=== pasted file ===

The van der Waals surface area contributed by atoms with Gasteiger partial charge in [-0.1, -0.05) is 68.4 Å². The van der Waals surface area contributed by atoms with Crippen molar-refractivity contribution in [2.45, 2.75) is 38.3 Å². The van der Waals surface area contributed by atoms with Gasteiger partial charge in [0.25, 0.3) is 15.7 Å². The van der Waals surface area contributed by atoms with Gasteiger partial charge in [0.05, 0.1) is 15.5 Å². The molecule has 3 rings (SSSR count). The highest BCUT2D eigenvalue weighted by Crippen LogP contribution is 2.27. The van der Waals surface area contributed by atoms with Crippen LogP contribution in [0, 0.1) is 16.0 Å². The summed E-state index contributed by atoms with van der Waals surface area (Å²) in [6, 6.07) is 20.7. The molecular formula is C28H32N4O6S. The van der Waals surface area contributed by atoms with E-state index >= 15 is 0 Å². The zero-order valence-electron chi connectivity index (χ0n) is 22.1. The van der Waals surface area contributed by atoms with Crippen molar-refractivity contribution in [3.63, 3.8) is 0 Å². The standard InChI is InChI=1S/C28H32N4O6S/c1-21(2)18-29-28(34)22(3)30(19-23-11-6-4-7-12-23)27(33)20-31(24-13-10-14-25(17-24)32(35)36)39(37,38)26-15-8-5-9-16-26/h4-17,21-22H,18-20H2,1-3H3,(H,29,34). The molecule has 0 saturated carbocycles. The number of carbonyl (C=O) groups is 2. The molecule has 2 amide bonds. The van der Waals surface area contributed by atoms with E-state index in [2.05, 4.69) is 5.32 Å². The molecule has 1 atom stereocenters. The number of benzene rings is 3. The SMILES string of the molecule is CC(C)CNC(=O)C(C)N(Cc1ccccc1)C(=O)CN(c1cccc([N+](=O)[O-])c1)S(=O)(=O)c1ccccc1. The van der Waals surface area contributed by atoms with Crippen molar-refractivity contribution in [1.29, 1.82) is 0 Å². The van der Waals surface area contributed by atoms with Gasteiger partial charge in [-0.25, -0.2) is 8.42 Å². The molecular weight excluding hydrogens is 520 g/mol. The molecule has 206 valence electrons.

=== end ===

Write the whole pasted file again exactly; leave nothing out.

The van der Waals surface area contributed by atoms with Gasteiger partial charge in [-0.1, -0.05) is 68.4 Å². The van der Waals surface area contributed by atoms with Crippen molar-refractivity contribution in [2.45, 2.75) is 38.3 Å². The van der Waals surface area contributed by atoms with Gasteiger partial charge in [0.25, 0.3) is 15.7 Å². The van der Waals surface area contributed by atoms with Gasteiger partial charge in [0.05, 0.1) is 15.5 Å². The molecule has 3 rings (SSSR count). The highest BCUT2D eigenvalue weighted by Crippen LogP contribution is 2.27. The van der Waals surface area contributed by atoms with Crippen LogP contribution in [0, 0.1) is 16.0 Å². The summed E-state index contributed by atoms with van der Waals surface area (Å²) in [6, 6.07) is 20.7. The molecular formula is C28H32N4O6S. The van der Waals surface area contributed by atoms with E-state index >= 15 is 0 Å². The zero-order valence-electron chi connectivity index (χ0n) is 22.1. The van der Waals surface area contributed by atoms with Crippen molar-refractivity contribution in [3.63, 3.8) is 0 Å². The standard InChI is InChI=1S/C28H32N4O6S/c1-21(2)18-29-28(34)22(3)30(19-23-11-6-4-7-12-23)27(33)20-31(24-13-10-14-25(17-24)32(35)36)39(37,38)26-15-8-5-9-16-26/h4-17,21-22H,18-20H2,1-3H3,(H,29,34). The molecule has 0 saturated carbocycles. The number of carbonyl (C=O) groups is 2. The molecule has 2 amide bonds. The van der Waals surface area contributed by atoms with E-state index in [2.05, 4.69) is 5.32 Å². The molecule has 1 atom stereocenters. The number of benzene rings is 3. The SMILES string of the molecule is CC(C)CNC(=O)C(C)N(Cc1ccccc1)C(=O)CN(c1cccc([N+](=O)[O-])c1)S(=O)(=O)c1ccccc1. The van der Waals surface area contributed by atoms with Crippen molar-refractivity contribution in [1.29, 1.82) is 0 Å². The van der Waals surface area contributed by atoms with Gasteiger partial charge in [-0.25, -0.2) is 8.42 Å². The molecular weight excluding hydrogens is 520 g/mol. The molecule has 206 valence electrons.